CrashSavers Trauma

Designing a model for the prehospital setting to teach bleeding control techniques

Team Lead: Dr. Sabrina Asturias, Chief of Emergency Surgery

Lead Institution: Roosevelt Hospital, Guatemala

Team Countries: Guatemala, Ecuador, Chile, United States

CrashSavers is designing a model for the prehospital setting to teach bleeding control techniques. Their project involves the development of a Web-based and mobile app that is integrated with a low cost physical model to train users in hemorrhage control. This will teach health care providers methods to stop bleeding before a patient arrives at the hospital. 

“We know that pre-hospital staff want and need this kind of training. It is amazing how teaching simple skills like this can help save lives,” says Dr. Gabriel Escalona, a member of the team.


The moments after a severe trauma, often called “the golden hour,” are critical for the survival of patients. A patient can quickly bleed to death without prompt and definitive care, and first responders must make decisions on hemorrhage control within minutes. First responders (paramedics, firefighters, police officers) receive trauma and hemorrhage control training in many countries. But in countries, such as in Guatemala, that lack a formalized emergency medical services (EMS) system, this is not the case. First responders are often volunteers with no formal training beyond basic first aid. 

CrashSavers Trauma is designing a training tool to teach first responders hemorrhage control techniques that they can implement as part of their initial triage before transporting patients to the hospital. These techniques include wound pressure, tourniquet applications and foley catheter inflation to stop or reduce bleeding.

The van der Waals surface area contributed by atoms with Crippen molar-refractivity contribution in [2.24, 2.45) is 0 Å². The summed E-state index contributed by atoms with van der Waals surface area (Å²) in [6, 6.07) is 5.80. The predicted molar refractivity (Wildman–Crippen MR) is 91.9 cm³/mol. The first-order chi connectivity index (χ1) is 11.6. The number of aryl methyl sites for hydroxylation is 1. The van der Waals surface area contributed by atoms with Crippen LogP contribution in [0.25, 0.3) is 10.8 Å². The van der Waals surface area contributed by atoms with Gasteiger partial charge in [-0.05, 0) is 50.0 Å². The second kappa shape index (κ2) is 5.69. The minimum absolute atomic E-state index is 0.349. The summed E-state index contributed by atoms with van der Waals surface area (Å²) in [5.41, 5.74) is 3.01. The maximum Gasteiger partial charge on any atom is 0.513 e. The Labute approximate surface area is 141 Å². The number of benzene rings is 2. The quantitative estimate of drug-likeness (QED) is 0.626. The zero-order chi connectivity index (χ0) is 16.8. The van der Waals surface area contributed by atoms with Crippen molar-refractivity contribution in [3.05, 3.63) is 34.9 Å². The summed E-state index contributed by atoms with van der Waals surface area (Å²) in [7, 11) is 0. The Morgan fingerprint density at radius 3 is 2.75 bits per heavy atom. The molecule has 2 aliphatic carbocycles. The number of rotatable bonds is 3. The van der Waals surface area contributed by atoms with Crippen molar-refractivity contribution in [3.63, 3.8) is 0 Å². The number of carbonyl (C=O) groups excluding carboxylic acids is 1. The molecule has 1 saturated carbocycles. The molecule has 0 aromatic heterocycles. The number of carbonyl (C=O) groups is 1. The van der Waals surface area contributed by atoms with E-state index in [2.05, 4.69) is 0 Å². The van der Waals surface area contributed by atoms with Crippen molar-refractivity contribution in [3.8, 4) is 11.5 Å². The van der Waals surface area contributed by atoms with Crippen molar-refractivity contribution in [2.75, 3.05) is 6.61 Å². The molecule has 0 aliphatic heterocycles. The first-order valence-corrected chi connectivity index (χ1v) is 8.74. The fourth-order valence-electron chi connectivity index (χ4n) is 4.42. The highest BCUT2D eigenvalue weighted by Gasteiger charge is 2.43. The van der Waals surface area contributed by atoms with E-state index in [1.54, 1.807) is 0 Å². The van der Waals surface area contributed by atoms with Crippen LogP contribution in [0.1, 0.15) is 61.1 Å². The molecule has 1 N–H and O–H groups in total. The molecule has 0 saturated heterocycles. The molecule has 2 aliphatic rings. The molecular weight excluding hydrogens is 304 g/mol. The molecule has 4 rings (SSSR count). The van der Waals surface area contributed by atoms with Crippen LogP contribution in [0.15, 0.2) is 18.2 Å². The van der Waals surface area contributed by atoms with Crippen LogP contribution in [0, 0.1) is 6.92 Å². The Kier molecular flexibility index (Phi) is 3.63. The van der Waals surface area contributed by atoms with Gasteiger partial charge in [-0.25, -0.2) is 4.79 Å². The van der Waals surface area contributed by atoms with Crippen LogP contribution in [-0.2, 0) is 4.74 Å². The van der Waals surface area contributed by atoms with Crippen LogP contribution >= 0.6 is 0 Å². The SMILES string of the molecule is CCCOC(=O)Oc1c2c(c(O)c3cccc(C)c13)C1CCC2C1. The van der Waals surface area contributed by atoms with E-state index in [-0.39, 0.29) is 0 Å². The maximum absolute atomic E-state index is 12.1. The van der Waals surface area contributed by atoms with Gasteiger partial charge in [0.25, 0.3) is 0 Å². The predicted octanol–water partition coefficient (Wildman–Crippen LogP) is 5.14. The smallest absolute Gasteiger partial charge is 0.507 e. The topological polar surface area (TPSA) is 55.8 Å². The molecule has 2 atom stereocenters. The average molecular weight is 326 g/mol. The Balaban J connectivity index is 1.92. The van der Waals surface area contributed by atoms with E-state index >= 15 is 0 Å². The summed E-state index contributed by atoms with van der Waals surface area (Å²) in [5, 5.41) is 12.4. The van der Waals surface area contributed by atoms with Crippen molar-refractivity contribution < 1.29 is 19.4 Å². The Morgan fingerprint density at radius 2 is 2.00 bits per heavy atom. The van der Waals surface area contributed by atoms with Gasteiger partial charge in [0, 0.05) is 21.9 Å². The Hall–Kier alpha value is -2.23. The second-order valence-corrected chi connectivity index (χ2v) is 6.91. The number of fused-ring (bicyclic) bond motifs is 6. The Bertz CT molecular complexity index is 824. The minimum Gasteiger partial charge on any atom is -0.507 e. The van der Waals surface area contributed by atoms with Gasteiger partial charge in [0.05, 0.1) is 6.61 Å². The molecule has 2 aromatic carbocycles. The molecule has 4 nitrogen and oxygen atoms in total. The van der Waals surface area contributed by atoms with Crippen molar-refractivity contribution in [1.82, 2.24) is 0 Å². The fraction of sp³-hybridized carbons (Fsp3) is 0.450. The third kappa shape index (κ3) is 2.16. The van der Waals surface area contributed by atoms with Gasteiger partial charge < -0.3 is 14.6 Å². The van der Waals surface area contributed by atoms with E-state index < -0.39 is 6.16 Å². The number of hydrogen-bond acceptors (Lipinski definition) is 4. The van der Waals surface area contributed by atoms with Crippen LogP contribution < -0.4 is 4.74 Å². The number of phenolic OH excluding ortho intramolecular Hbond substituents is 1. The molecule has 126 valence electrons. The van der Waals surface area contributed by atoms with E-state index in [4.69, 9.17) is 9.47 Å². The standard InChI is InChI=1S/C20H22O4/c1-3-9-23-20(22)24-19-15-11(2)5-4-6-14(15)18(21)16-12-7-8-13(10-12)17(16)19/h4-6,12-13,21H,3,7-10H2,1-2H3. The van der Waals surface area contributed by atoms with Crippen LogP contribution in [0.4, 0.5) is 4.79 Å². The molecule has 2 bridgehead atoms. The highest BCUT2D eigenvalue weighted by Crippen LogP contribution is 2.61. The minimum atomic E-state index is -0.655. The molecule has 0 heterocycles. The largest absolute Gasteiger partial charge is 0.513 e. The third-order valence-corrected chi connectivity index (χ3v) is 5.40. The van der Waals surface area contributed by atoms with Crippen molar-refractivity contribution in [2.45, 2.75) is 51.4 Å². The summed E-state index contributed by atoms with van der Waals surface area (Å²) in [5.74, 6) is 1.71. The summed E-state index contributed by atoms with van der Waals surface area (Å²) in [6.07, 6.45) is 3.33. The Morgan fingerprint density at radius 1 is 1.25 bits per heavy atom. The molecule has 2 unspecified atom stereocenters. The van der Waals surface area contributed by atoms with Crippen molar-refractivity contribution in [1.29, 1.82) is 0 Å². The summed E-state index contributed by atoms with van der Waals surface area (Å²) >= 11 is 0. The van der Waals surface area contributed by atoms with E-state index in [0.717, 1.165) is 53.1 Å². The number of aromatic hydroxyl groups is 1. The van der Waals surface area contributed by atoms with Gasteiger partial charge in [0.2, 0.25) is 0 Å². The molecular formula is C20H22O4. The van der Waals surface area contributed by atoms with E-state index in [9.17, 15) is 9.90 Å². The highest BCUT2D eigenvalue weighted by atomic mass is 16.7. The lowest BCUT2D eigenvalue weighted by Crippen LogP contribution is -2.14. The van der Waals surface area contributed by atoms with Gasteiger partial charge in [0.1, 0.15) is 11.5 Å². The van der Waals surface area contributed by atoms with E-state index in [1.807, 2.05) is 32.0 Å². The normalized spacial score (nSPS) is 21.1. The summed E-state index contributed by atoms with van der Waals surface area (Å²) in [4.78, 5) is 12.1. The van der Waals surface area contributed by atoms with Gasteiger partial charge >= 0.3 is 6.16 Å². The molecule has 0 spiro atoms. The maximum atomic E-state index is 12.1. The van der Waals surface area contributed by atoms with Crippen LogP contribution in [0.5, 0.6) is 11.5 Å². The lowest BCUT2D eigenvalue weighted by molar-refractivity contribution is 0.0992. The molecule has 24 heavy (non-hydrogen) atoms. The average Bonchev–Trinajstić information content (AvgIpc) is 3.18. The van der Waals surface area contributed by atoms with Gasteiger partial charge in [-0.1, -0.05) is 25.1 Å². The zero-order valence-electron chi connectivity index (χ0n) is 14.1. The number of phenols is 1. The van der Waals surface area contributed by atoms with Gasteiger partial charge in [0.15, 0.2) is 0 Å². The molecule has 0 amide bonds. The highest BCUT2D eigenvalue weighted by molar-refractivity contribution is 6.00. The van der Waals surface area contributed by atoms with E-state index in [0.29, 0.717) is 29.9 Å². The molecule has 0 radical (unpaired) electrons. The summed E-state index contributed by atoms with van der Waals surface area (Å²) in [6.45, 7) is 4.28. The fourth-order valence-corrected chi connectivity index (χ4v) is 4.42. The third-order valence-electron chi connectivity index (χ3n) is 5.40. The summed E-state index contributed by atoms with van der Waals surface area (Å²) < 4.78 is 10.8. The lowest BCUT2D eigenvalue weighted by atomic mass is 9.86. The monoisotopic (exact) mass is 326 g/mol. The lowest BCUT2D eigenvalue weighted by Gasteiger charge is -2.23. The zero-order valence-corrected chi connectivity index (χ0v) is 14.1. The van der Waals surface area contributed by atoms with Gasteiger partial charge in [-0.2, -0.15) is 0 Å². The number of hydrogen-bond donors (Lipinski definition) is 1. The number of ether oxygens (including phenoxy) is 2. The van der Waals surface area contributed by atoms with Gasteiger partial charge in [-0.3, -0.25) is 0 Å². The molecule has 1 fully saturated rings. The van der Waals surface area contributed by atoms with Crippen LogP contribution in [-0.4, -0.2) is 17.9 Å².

“Our low cost simulator and assessment tool can be particularly impactful for rural areas, where transport times to hospitals or medical centers can vary widely and lead to poor outcomes,” says Dr. Gabriel Escalona. 

First responders often underestimate the amount of pressure or compression that is needed to control bleeding. Tourniquets, for example, sometimes have too much slack, making them ineffective. The training, which depends on a high degree of tactile feedback, will assess technique and provide quantitative feedback on the applied pressure.

The team plans to design a physical model to work in concert with a virtual simulation application software that teaches the indications and steps for each hemorrhage control approach. If they are successful, this may be the only formal hemorrhage control training for pre-hospital staff in Guatemala and many other Latin American countries.

“It is amazing to see how these simple skills can literally save lives,” says Dr. Escalona